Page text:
Quick Post: Politics in the Pulpit: Religious Lobbying & Oz Politics

Over on the ABC Religion & Ethics Twitter stream, there’s an open discussion about the extent to which religious leaders should take specific policy positions on issues like climate change and gay marriage.  For various reasons, I have a locked down Twitter account at the moment, so I thought I’d scratch out my thoughts here.

As an atheist, I am strongly in favour of religious leaders taking strong policy positions in public debate. Continue reading “Quick Post: Politics in the Pulpit: Religious Lobbying & Oz Politics”

Make a scene, make it real, make it feel… Two models for Senate selection #auspol

English: Portrait of Andrew Inglis Clark.

When discussing why the Senate is borked, the problem we’re trying to solve needs to be understood.  I argued this yesterday in an analysis of how the hubris of various parties caused batshit preference flows.  The problem is not — and never will be — the number of candidates on the ballot.  The problem is the way senators are selected through the Hare-Clark model.

I have two models with which I’ve been playing around: one is a tweaked Hare-Clark model; the other is a positional voting system with a quota-balance.

Before I discuss those two things, let’s revisit what the problems with the current Senate system are.

Continue reading “Make a scene, make it real, make it feel… Two models for Senate selection #auspol”

Quick Post: A leadership ballot could change the image of the ALP #auspol


English: Photograph of Kelvin Thomson, Austral...
English: Photograph of Kelvin Thomson, Australian Labor MP. (Photo credit: Wikipedia)

Kelvin Thomson is on my television screen advocating for a leadership ballot.  Following the defeat of the Rudd Government on Saturday, the chatterati have returned to discussion about the ALP leadership.  ALP leadership has been a recurring issue throughout the past three years and, arguably, one of the reasons the ALP lost so decisively was because of the perception of division and disunity within the party.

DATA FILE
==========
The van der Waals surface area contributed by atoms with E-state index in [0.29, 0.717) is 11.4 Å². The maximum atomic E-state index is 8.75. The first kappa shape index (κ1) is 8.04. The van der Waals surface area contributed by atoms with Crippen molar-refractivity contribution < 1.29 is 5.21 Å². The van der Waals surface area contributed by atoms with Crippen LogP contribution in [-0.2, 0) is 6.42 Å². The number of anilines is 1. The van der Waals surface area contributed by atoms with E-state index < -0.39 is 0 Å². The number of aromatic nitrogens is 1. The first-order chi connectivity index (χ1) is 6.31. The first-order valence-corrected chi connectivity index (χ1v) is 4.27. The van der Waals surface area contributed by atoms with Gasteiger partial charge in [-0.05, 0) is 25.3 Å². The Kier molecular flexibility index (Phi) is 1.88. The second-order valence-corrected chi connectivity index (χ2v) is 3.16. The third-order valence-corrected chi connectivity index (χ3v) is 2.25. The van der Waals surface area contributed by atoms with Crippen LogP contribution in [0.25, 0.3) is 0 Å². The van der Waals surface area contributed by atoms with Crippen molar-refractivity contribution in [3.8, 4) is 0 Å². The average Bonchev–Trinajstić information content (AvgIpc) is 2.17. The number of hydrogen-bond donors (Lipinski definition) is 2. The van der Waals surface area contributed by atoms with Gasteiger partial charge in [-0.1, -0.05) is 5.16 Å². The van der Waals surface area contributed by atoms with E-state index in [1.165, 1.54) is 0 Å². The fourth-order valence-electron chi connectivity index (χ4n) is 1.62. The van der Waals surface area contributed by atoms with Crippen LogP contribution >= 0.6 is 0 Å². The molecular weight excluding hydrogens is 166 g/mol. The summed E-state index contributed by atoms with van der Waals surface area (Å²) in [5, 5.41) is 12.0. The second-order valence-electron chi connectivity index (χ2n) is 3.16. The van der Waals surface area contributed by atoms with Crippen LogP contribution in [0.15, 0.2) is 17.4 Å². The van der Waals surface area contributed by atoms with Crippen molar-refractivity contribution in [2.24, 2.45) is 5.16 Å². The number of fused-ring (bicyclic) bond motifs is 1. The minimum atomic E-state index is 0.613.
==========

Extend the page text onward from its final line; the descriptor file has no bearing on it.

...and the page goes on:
In the twilight of the Rudd era, the ALP changed its rules for electing leaders.  The idea was to prevent the situation we had seen in the Rudd-Gillard years of Prime Ministers being replaced overnight by the Caucus.  Rigidity, inflexibility, and immutability is stability, so the argument goes.

This has caused an unusual problem in the post-election world.  The ALP is desperate to show a united front, but ballots can show division and disunity.

But could a ballot be used to promote and communicate a sense of unity and stability within the ALP?  Yes.

Continue reading “Quick Post: A leadership ballot could change the image of the ALP #auspol”

Got a face of stone and a ghostwritten biography… The deeper mystery of @LiberalAus cutting research funds #auspol

Dean of Faculty of Arts, Monash University
Dean of Faculty of Arts, Monash University (Photo credit: avlxyz)

Newspapers have a responsibility to report the news accurately and completely.  The journalists covering higher education and research issues are routinely derelict in their duty, often writing such baffling nonsense that I suspect they’re doing it on purpose to troll academics (academics are especially prone to linkbait).  Articles about funding issues are usually the most fraught, if for no other reason than the issues are ridiculously complicated.

The Daily Telegraph reported that the Coalition was unhappy with the way funding had been distributed through the Australian Research Council (ARC).  Nobody would ever accuse Simon Benson of being eloquent, but this article found new ways of presenting information in a way that would make the least amount of sense to an informed reader.

The Daily Telegraph can reveal that as part of the Coalition’s budget savings measures, a dedicated team will be formed under its proposed Commission of Audit to re-prioritise about $900 million in annual Australian Research Council grants.

Apart from being grammatically incorrect, what does this actually mean?  What does the verb ‘to re-prioritise’ mean?  Does it mean that people who currently hold an ARC might have their funding ‘re-prioritised’?  Or does it mean that future grants will be ‘re-prioritised’?  Ordinary journalists would explain what they mean, but Simon Benson is no ordinary journalist.